# Succinct Representation of Balanced Parentheses, Static Trees and Planar Graphs J. Ian Munro & Venkatesh Raman.

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Succinct Representation of Balanced Parentheses, Static Trees and Planar Graphs J. Ian Munro & Venkatesh Raman

Outline Introduction Balanced Parentheses Static Trees –Rooted Ordered Tree –Binary Trees Planar Graphs Balanced Parentheses Implementation

Problem We would like to represent tree with minimal number of bits, permitting the regular operations in constant time.

Information limit Number of trees on n nodes: or about. So, at least 2n bits needed ( ignoring logarithmic terms ) to encode an arbitrary tree.

2n bit representation Do a preorder traversal of the tree –if visit a node for a first time – output “(“ –if visit a node for a last time – output “)” We got a balanced nested parenthesis sequence.

Example 1 2 33 44 2 55 66 1 ( ( ( ) ( ) ) ( ) ( ) ) 0 0 01 01 1 01 01 1 1 43 256

Balanced Parentheses Operations findclose(i) findopen(i) excess(i) - find the difference of the number of open and close parentheses at position i. enclose(i) - given a parenthesis pair, opened at position i, find its closest enclosing matching parenthesis pair. We will see there implementation in constant time using 2n+o(n) bits … O(1)

Static Trees – Rooted Ordered Tree We use isomorphism between general ordered trees and balanced parenthesis expressions as was described earlier. Node represented by its corresponding left parenthesis.

Rooted Ordered Tree ( Cont.) parent(i) - is a left parenthesis of enclose(i) size of subtree(i) – all nodes between i and findclose(i), number of nodes is half a difference between them. 1 43 256 1 2 33 44 2 55 66 1 ( ( ( ) ( ) ) ( ) ( ) ) parent (3): subtree (2):

Rooted Ordered Tree(Cont) The i-th child of node x: 1 43 256 1 2 33 44 2 55 66 1 ( ( ( ) ( ) ) ( ) ( ) ) if the parenthesis next to x’s “(“ is “)”, than x has no children. otherwise “(“ and its matching “)” form the first child. if the next parenthesis is “(“ together with matching parenthesis match the second child of x and so on... ( ( ( ) ( ) ) ( ) ( ) ) 1 2 33 44 2 55 66 1 ( ( ( ) ( ) ) ( ) ( ) ) 1 2 33 44 2 55 66 1 ( ( ( ) ( ) ) ( ) ( ) )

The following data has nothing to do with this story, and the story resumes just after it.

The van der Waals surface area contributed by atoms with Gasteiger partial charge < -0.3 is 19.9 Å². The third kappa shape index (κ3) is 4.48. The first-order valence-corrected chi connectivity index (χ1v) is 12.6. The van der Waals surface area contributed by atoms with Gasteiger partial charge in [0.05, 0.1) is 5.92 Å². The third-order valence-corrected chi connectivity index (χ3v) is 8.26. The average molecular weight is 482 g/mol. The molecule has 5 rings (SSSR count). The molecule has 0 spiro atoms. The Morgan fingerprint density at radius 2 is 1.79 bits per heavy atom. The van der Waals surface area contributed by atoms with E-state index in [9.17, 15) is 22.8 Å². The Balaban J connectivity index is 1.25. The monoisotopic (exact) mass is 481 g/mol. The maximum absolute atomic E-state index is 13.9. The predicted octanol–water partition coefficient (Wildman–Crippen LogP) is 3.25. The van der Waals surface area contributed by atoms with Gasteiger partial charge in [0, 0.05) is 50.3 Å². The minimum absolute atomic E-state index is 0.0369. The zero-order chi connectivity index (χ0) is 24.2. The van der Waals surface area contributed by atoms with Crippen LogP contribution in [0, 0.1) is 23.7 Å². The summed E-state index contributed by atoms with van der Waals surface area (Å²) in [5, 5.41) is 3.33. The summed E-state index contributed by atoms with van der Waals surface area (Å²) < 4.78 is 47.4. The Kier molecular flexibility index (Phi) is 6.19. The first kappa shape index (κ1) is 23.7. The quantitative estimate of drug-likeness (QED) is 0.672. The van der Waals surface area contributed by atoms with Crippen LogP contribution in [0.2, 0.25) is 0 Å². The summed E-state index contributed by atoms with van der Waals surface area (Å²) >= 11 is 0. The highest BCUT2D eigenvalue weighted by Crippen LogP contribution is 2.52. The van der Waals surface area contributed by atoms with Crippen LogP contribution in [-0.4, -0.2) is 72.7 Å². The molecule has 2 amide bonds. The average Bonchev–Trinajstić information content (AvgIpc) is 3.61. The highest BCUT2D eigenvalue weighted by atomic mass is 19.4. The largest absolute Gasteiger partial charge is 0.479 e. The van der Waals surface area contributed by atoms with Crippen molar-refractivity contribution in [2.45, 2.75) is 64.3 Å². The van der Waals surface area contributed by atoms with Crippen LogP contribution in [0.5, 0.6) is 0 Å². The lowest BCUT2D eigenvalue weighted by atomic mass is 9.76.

General ordered tree - conclusion We can find: parent, size of subtree in O(1) right (first) or left(last) son of node x in O(1). i-th child of x in O(i) using 2n+o(n) bits

Static Trees – Binary trees Q: For a node that has only one child, how we can distinct is it right or left son ? 11 2 2 A: Use isomorphism between binary trees and rooted ordered trees. ( ( ) )

Isomorphism example 1 2 7 106 5 8 9 3496 8 7 1 0 5 3 24 Binary Tree Equivalent Rooted Ordered Tree

Binary trees ( cont. ) Ordered root has a root which doesn’t correspond to any node in the binary tree. The left child in the binary is the leftmost child in the ordered tree. The right child in the binary is the next sibling to the right in the ordered tree. The root of the binary is the leftmost child of the root of the ordered tree.

Example – parent(i) 0 1 2 3 3 2 4 4 1 5 6 7 7 6 8 8 9 9 5 10 10 0 ( ( ( ( ) ) ( ) ) ) ( ( ) ) ( ) ( ) ) ( ) ) 1 2 7 106 5 8 9 34 parent 2parent 9 96 8 10 7 1 0 5 3 24 Binary Tree

Example – subtree(i) 0 1 2 3 3 2 4 4 5 5 1 6 6 0 ( ( ( ( ) ) ( ) ( ) ) ( ) ) 4 1 2 6 5 3 5 1 0 6 3 24 subtree 2: right subtreeleft subtree Binary Tree enclose 2

Binary trees ( cont. ) For a given left parenthesis of node x at position i:  parent :  if i = 1 no parent ( root)  if symbol at position i-1 is “(“ than it its parent  else findopen(i-1) is its parent.  left child : if symbol at position i+1 is “(“.  right child : if symbol at position findclose(i)+1 is “(“.  subtree : all nodes in the subtree and its right siblings.